It was Rudyard Kipling that said East is East and West Is West and never the twain shall meet.
Clearly, Turkey was not on Kipling's mind when he wrote his ode to the Indian subcontinent, but the intersection of East and West is where Turkey lies and the connection between the two is the defining characteristic of this former empire.
To the east lies Syria and Iraq. The west - Russia and Europe.
Both present significant challenges to Turkey.
Syria's brutal, fractious war has spilled over into neighbouring countries and Russia's foreign-policy role casts a long shadow over the region.
It was that thinking that dominated Ahmet Davutoglu's opening remarks at the NATO foreign ministers meeting in Turkey's popular tourism destination, the city of Antalya.
The Turkish prime minister stressed the need for action against the Islamic State of Iraq and the Levant (ISIL) group and that it was Turkey which was bearing the brunt for NATO member states when it came to Syrian refugees and humanitarian aid.
Jan Stoltenberg, the NATO secretary-general, echoed his remarks and said that more needed to be done in combating the threat from ISIL.
But then there was silence on Syria, with the summit concentrating on Ukraine and NATO's commitments in Afghanistan.
Syria was once again the elephant in the room.
Everyone knows it's there, but nobody wants to really talk about it.
The reasons are clear. It's Turkey's problem.
NATO has fulfilled its constitutional requirements by deploying the Patriot missile defence system to Turkey's border with Syria.
Any further action needs to be proposed by Turkey.
One idea it is thinking about is the implementing secure zones in Syria that would allow for refugees to return, for international monitoring organisations and humanitarian aid stations to be established.
However, this would require an immense military effort and is technically and legally an act of war.
The idea was first floated by Turkey in 2012 and resurfaces on occasion at international summit.
If a military effort to establish safe zones was to be convened it would likely be run by NATO.
All of its member states are part of the coalition against ISIL in some way or another so it makes sense. James Appathurai is NATO's deputy assistant secretary-general for political affairs.
"We know Turkey think this is the right thing to do, and we know they've brought it up in other forums. We also know that they've discussed it with the US and with Saudi Arabia."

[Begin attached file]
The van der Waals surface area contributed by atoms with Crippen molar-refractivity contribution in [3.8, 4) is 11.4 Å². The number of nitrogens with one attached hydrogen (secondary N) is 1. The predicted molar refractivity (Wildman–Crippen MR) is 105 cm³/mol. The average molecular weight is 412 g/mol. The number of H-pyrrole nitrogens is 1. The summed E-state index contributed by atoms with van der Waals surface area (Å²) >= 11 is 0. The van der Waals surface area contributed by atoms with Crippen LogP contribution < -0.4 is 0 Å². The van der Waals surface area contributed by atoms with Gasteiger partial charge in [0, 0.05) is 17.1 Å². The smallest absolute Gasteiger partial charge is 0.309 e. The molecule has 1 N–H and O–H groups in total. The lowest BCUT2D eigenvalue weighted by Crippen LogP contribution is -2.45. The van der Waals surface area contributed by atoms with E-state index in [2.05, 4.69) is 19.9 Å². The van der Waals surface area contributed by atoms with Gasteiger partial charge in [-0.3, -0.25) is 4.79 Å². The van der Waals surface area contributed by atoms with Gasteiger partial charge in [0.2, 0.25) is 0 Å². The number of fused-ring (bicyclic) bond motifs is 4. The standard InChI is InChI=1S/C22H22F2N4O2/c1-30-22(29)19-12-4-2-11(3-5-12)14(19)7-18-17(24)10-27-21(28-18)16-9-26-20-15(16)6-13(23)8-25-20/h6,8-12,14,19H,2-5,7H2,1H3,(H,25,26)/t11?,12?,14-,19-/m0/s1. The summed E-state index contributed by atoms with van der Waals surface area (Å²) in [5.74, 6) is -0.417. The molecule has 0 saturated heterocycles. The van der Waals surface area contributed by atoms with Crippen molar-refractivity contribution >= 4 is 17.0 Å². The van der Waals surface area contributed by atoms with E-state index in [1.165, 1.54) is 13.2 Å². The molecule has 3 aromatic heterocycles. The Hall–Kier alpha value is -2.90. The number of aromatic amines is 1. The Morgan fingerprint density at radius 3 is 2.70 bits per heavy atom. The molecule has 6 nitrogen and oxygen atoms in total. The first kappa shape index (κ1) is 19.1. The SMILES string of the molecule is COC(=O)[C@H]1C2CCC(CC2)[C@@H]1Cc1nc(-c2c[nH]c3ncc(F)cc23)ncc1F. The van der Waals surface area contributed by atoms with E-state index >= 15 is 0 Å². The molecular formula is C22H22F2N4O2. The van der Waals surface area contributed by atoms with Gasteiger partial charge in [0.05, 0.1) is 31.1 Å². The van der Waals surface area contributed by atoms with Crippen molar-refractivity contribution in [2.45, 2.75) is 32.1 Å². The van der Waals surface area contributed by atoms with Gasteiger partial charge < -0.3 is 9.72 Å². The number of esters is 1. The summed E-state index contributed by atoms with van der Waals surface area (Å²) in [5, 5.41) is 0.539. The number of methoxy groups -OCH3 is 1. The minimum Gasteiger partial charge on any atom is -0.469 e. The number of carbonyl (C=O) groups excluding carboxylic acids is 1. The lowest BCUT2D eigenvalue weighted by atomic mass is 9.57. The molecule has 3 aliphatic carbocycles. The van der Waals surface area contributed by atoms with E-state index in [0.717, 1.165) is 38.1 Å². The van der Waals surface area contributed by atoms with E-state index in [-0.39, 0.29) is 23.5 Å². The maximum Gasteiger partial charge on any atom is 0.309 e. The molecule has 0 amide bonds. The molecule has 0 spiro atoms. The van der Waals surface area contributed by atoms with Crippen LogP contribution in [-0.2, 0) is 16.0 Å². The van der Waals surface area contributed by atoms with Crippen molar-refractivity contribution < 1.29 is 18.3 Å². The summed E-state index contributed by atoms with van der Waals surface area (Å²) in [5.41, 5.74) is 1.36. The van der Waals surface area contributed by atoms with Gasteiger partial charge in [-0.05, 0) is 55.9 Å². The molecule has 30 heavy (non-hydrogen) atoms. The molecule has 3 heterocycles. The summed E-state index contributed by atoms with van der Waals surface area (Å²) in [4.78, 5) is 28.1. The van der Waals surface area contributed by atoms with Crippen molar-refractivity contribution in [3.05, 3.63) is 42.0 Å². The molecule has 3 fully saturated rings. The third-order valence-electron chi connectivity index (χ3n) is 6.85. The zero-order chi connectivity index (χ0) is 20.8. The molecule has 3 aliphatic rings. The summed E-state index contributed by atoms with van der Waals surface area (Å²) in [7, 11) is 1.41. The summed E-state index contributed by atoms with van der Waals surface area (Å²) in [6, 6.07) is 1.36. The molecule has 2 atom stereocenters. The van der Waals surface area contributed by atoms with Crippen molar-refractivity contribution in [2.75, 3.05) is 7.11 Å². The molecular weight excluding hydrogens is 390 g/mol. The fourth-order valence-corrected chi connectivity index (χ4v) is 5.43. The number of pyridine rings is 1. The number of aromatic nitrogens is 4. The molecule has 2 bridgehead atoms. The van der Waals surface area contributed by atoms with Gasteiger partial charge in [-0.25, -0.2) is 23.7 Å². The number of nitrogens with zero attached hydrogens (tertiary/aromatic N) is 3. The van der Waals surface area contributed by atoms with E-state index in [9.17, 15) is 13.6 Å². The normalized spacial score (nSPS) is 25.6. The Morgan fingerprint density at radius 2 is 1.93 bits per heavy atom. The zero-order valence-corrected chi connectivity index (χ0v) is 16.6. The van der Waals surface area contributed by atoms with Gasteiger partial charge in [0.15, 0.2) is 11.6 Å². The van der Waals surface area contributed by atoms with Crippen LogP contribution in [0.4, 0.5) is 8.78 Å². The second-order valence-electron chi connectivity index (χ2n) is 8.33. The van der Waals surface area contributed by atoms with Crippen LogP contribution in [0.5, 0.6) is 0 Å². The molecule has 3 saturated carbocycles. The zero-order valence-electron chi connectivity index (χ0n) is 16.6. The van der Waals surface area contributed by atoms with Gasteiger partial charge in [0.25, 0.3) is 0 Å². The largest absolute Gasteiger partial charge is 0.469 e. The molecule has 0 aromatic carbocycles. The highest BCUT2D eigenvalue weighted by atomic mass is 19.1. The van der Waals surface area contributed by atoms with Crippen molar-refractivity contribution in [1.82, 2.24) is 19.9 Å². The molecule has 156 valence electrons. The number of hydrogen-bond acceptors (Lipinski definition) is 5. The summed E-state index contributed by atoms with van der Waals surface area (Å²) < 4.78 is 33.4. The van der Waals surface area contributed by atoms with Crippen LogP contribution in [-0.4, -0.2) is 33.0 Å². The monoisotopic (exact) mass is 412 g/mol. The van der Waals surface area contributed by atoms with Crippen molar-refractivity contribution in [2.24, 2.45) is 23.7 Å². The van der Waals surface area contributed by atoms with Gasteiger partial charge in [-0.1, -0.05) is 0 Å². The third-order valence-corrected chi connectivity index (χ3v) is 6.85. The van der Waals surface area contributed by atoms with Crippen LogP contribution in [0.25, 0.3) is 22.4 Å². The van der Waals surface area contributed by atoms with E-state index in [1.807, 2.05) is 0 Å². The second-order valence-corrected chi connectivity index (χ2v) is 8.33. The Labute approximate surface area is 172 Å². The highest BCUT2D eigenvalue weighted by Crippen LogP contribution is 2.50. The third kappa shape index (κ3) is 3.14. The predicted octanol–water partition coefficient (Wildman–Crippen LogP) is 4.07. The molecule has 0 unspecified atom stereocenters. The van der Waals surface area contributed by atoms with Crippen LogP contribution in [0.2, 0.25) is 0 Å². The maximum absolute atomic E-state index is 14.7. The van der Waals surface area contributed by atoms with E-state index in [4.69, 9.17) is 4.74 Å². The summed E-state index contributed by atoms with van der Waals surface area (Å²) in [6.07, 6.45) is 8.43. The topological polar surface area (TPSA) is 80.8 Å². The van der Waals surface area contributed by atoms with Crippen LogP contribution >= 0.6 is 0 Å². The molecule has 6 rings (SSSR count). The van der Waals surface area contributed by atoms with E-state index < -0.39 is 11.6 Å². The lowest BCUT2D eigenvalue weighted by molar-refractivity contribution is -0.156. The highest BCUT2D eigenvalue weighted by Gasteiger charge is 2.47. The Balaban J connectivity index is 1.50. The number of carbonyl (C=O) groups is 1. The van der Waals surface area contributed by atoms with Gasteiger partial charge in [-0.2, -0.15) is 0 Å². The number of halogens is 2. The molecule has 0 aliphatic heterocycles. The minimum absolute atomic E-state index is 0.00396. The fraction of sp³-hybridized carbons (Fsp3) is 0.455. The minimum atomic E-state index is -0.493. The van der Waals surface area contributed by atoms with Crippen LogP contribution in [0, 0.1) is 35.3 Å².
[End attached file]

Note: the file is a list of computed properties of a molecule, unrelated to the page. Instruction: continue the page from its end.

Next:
So if all the member states are involved in the coalition against ISIL in some way, then why haven't the secure zones been established? The answer lies in complex number of factors.
Nestled in the lush green fields of the Antalya countryside is the international university, home to international affairs lecturer Tarik Oguzlu.
He is of the opinion that who to fight might be the issue.
"There's a disagreement between Ankara and Washington on who the enemy in Syria is," he says.
"For Turkey it's always been Assad; the Americans insist it's ISIL. That has meant any kind of NATO role is difficult."
Religion and culture
For Turkey, religion and culture also plays a part.
Any kind of intervention by Turkey alone into an predominantly Muslim Arab country would not go down well at Turkish citizens.
Antalya is close to the Syrian border but its provincial authority has discouraged them from coming.
"Because you don't see the refugees on the streets here and in other major urban centres it's not an issue for the people, but military action will be," says Oguzlu.
There are also electoral considerations with an election just a few weeks away.
All of these disagreements and issue between countries have created an situation which both Assad and ISIL, the Nusra Front and the various other factions have taken advantage of.
Back at the NATO summit, there is a TV screen that shows Syria burning. There is a NATO delegation with their backs to the TV.
Source: Al Jazeera